Three damn things

In his post on Bill Barr, Lloyd Billingsley draws on One Damn Thing After Another: Memoirs of an Attorney General to mount a critique of Barr’s service as AG in two administrations, the second time at the behest of President Trump. Along with former CIA Director and Secretary of State Mike Pompeo, I thought Barr was one of Trump’s most impressive appointees. If Trump were to be reelected in 2024, I think he would be fortunate to recruit such men or women to serve in his administration.

Lloyd faulted Barr and his memoir in the 2022 review he wrote for American Greatness and then followed up in a subsequent column. I get a different impression of Barr’s service from the memoir than the one that Lloyd conveys. Here I want only to carve out three paragraphs of the memoir that bear on what Lloyd wrote in his post yesterday.

With respect to the issue of voter fraud in the election of 2020, Lloyd writes that Barr failed to indicate what independent election investigations or audits he had conducted or consulted. This is certainly true insofar as independence means detachment from the department under Barr’s authority. Such independent reviews constituted the task to be performed by Trump’s legal team outside the Department of Justice. However, Barr writes in the prologue at page 3:

In the weeks after the election, accusations of major fraud center on several claims: allegations that counting machines from the Dominion Voting Systems Corporation had been rigged; that video footage from Fulton County, Georgia, showed a box of bogus ballots being insinuated into the vote count while poll watchers were absent; that massive numbers of ballots for Joe Biden had been inexplicitly [sic] dumped in the early morning hours in Detroit and Milwaukee; that thousands of votes in Nevada had been cast by nonresidents; that more absentee ballots than had been requested were cast in Pennsylvania; and that a truck driver had delivered many thousands of filled-out ballots from Bethpage, Long Island, to Pennsylvania. I had asked all the Department of Justice (DOJ) office heads around the country, working with the FBI, to look into these and a number of similar claims. Some turned out to be patently frivolous; others just were not supported by available evidence.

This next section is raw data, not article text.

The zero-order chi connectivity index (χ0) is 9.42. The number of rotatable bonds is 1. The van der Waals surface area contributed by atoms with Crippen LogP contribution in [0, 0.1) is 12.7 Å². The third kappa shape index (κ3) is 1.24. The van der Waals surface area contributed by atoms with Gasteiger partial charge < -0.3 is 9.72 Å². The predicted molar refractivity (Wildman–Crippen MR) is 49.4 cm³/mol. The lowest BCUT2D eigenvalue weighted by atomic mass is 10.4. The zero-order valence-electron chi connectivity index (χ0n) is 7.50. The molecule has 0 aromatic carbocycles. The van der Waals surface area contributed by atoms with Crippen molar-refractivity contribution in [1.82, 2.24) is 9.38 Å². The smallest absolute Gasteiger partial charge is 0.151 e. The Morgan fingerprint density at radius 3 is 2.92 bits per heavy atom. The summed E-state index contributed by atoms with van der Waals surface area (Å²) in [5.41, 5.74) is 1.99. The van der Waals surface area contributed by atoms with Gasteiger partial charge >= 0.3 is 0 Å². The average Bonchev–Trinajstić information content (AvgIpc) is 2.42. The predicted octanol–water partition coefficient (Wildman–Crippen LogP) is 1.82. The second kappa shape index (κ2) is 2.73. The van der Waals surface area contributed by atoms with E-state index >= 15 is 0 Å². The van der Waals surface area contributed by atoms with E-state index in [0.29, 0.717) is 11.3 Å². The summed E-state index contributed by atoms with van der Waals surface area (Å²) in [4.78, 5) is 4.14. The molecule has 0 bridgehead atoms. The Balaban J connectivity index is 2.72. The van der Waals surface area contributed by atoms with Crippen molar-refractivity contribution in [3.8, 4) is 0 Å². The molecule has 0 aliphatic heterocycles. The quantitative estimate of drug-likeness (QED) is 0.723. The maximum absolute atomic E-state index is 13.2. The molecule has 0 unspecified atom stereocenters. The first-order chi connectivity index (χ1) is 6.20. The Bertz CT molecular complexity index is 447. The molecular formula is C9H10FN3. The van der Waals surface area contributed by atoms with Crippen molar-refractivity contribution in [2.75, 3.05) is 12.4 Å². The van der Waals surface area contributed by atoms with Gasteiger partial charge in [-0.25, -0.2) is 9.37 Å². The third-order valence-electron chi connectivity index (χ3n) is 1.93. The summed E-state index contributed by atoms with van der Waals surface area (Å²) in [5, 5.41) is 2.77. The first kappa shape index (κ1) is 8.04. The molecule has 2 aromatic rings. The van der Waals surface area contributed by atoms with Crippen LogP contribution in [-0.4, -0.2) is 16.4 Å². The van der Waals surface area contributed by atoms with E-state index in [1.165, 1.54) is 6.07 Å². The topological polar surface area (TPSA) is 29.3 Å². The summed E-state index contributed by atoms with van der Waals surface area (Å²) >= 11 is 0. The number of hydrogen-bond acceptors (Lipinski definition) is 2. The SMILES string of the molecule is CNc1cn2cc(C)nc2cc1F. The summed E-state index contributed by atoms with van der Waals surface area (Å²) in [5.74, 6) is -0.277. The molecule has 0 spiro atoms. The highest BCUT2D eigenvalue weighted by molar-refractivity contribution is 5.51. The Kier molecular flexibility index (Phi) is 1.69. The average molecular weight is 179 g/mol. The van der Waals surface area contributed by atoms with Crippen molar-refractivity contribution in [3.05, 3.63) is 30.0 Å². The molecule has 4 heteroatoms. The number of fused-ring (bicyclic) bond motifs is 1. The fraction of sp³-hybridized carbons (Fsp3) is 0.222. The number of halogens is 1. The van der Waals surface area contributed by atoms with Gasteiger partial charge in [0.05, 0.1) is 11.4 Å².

Lloyd also cites Barr’s reference to John Brennan at page 190 of the book. As Lloyd suggests, Brennan is an execrable reprobate and partisan liar. However, Barr cites Brennan to condemn the (mis)treatment of the Trump campaign by senior management of the FBI. Here is the context of Barr’s reference to Brennan:

Giving a defensive briefing to the Trump campaign was clearly the right action to take if the FBI’s priority was, as it claims, to protect the integrity of the [2016] election and stop any Russian interference. Earlier in 2016, when the FBI detected foreign money being channeled illegally into the Clinton campaign, it did exactly that: gave the Clinton campaign a defensive briefing. The bureau has never provided a plausible explanation why it didn’t do the same for the Trump campaign. What is particularly inexplicable is that, while refusing to give the Trump campaign a defensive briefing, the intelligence chiefs agreed to “call out” the Russians directly about their activity — the actors we knew were the “bad guys.” In August John Brennan, director of the Central Intelligence Agency, braced the head of Russian intelligence twice, signifying the United States knew what the Russians were doing and that they had better stop it. Then President Obama talked to President Putin in September with the same message. Any claim that the FBI could not approach the Trump campaign because of a need to protect “sources and methods” rings hollow in light of these conversations. It makes no sense that the United States would be willing to inform the Russians that we knew what they were up to, but that the FBI would be unwilling to give a defensive briefing to an American presidential candidate’s campaign.

Lloyd mentions the unenumerated crimes of Hillary Clinton. They raise issues that predate Barr’s service, but they came up in his job interview with Trump (at page 214):

The President went on to make a comment about Hillary Clinton that surprised me. He said that, despite chants of “Lock her up!” from some of his supporters, he had felt after the 2016 election that the e-mail matter should be dropped. Even if she were guilty, he said, for the election winner to seek prosecution of the loser would make the county look like a “banana republic.”

On this point and others Trump proved himself vastly superior to his opponents, including the winners of the 2020 election. I would add that in this context Barr’s account of his job interview with Trump and his decision to take the job despite reservations (chapter 9) is particularly interesting and impressive, although I confess I found the whole book interesting and impressive.

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